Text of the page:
Search through magazines and find pictures of your ideal life.  Cut them out and arrange them in a collage on poster board, in a booklet format, or a framed picture collection – let your imagination guide you.  If you cannot find pictures, you can draw your ideal life. Find a photograph of yourself that you really like.  (You must be looking radiant and happy.)  Cut out your picture and place it in the center of your collage.

Ideally, your picture collection should be representative of each of the 4 human dimensions: Spiritual, Mental, Physical, and Social/Emotional.

At a recent women’s networking meeting, someone mentioned that she laminated her vision board (personal treasure map) and mounted it in her shower so that each morning she could focus on her life’s direction. Someone else remarked that if you can’t find a picture that represents one of your goals, have a photograph taken of you sitting in your ideal car, in front of your ideal home – you get the idea. You can also cut out words or phrases that resonate with you.

Since first creating my personal treasure map, several pictures have come to life. I have spoken at conferences, I do have a back deck to relax on, I have a well setup home office, and I set aside time regularly to relax, read books, and listen to music.

This week pull out your collection of magazines and spend what will be the most rewarding hour, creating your personal treasure map.

Bev McCrostie, M.Ed.
YOUR UNLIMITED POTENTIAL
Coaching Small Business Startups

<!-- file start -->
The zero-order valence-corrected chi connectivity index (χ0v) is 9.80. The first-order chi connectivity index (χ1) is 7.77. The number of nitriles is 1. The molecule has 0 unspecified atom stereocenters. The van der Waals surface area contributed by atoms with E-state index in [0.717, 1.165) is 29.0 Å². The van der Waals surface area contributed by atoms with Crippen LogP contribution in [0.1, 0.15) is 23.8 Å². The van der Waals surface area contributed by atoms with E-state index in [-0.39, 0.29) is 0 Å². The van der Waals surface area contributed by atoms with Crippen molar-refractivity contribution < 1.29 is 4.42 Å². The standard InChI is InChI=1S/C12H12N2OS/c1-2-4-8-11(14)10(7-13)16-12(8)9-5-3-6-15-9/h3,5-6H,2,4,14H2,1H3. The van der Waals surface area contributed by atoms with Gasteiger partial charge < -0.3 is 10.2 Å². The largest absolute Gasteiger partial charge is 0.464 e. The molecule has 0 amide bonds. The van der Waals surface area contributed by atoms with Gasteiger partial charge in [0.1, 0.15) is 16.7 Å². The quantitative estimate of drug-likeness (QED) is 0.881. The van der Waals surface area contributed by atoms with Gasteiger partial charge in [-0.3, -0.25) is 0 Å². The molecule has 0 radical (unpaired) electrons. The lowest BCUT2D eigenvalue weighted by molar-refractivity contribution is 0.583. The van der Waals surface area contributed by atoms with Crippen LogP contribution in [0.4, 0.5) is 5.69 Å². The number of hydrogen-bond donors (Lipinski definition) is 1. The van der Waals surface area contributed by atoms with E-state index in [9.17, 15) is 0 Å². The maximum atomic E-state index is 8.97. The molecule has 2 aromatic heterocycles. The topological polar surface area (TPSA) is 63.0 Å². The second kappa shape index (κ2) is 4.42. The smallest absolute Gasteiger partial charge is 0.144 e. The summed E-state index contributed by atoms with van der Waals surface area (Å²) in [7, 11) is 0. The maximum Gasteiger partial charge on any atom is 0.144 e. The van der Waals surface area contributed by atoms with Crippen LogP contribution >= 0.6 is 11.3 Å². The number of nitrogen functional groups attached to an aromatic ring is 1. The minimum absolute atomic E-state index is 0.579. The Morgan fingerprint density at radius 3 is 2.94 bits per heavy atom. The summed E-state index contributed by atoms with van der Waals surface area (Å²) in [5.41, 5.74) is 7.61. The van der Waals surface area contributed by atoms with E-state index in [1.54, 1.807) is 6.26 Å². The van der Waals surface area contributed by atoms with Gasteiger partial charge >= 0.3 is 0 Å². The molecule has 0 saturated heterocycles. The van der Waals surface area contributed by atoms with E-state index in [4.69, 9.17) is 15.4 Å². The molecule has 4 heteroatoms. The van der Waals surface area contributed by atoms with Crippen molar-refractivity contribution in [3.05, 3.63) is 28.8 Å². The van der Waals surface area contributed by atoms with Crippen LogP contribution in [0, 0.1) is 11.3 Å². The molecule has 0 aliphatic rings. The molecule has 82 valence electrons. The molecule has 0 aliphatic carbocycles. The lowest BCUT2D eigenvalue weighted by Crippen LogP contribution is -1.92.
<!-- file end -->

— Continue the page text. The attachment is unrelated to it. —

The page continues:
The First Step to Your Business Startup

25 05 2010

I typically procrastinate starting a project. But once I get started, I quickly build momentum and finish the project. The trick is trying to convince myself to take the first step.

For example, I had been putting off exercising and losing the additional pounds I had gained over the past few years. Last year I was grumpy and embarrassed when I hiked with friends and they easily made it to the top of Diamond Head while I was gasping and had to stop numerous times. I talked about getting healthy, bought books on the topic, and occasionally walked with friends. But I wasn’t willing to commit myself.

The first step started five months ago when I tried a diet that a friend recommended. I lost 4 pounds in 10 days – a modest, healthy loss – and then, encouraged, decided to take the next steps. I had a body composition test to determine my ideal weight, bought a bathroom scale, and took advantage of the exercise room in our complex 6 days a week. Now with just a few pounds away from my target weight, I am actually enjoying exercising! I’ve bought a good pair of running shoes and a friend is training me for a 5 K run in a month’s time.

It’s so easy to procrastinate starting your own business. There are so many reasons to delay: you don’t have the time, money, or enough experience. You aren’t sure where you will find customers and whether your family will be supportive of your idea.